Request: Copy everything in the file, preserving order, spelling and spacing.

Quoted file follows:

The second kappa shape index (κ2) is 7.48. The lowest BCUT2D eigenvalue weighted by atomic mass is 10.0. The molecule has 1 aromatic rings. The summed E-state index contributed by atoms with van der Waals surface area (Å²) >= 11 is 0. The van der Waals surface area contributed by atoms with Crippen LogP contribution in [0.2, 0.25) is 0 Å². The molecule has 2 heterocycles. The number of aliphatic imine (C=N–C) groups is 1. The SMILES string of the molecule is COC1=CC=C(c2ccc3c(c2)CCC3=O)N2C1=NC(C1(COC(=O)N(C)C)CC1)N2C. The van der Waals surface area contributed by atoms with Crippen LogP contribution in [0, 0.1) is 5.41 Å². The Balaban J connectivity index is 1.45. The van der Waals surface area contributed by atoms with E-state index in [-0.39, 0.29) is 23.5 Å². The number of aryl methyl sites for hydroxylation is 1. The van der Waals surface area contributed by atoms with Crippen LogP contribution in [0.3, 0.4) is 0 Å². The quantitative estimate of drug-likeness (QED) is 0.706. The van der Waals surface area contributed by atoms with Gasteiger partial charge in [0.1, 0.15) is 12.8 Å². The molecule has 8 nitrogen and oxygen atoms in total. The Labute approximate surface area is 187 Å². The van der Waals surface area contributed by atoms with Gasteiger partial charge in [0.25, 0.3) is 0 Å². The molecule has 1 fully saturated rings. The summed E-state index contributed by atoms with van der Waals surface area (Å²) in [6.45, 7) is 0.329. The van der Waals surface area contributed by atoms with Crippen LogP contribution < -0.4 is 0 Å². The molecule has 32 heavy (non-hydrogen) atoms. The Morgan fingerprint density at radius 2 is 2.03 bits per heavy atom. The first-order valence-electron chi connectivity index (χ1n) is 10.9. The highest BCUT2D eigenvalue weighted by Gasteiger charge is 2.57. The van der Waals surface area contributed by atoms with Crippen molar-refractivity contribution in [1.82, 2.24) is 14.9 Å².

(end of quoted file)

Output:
The second kappa shape index (κ2) is 7.48. The lowest BCUT2D eigenvalue weighted by atomic mass is 10.0. The molecule has 1 aromatic rings. The summed E-state index contributed by atoms with van der Waals surface area (Å²) >= 11 is 0. The van der Waals surface area contributed by atoms with Crippen LogP contribution in [0.2, 0.25) is 0 Å². The molecule has 2 heterocycles. The number of aliphatic imine (C=N–C) groups is 1. The SMILES string of the molecule is COC1=CC=C(c2ccc3c(c2)CCC3=O)N2C1=NC(C1(COC(=O)N(C)C)CC1)N2C. The van der Waals surface area contributed by atoms with Crippen LogP contribution in [0, 0.1) is 5.41 Å². The Balaban J connectivity index is 1.45. The van der Waals surface area contributed by atoms with E-state index in [-0.39, 0.29) is 23.5 Å². The number of aryl methyl sites for hydroxylation is 1. The van der Waals surface area contributed by atoms with Crippen LogP contribution in [0.3, 0.4) is 0 Å². The quantitative estimate of drug-likeness (QED) is 0.706. The van der Waals surface area contributed by atoms with Gasteiger partial charge in [0.1, 0.15) is 12.8 Å². The molecule has 8 nitrogen and oxygen atoms in total. The Labute approximate surface area is 187 Å². The van der Waals surface area contributed by atoms with Gasteiger partial charge in [0.25, 0.3) is 0 Å². The molecule has 1 fully saturated rings. The summed E-state index contributed by atoms with van der Waals surface area (Å²) in [6.45, 7) is 0.329. The van der Waals surface area contributed by atoms with Crippen LogP contribution < -0.4 is 0 Å². The molecule has 32 heavy (non-hydrogen) atoms. The Morgan fingerprint density at radius 2 is 2.03 bits per heavy atom. The first-order valence-electron chi connectivity index (χ1n) is 10.9. The highest BCUT2D eigenvalue weighted by Gasteiger charge is 2.57. The van der Waals surface area contributed by atoms with Crippen molar-refractivity contribution in [1.82, 2.24) is 14.9 Å².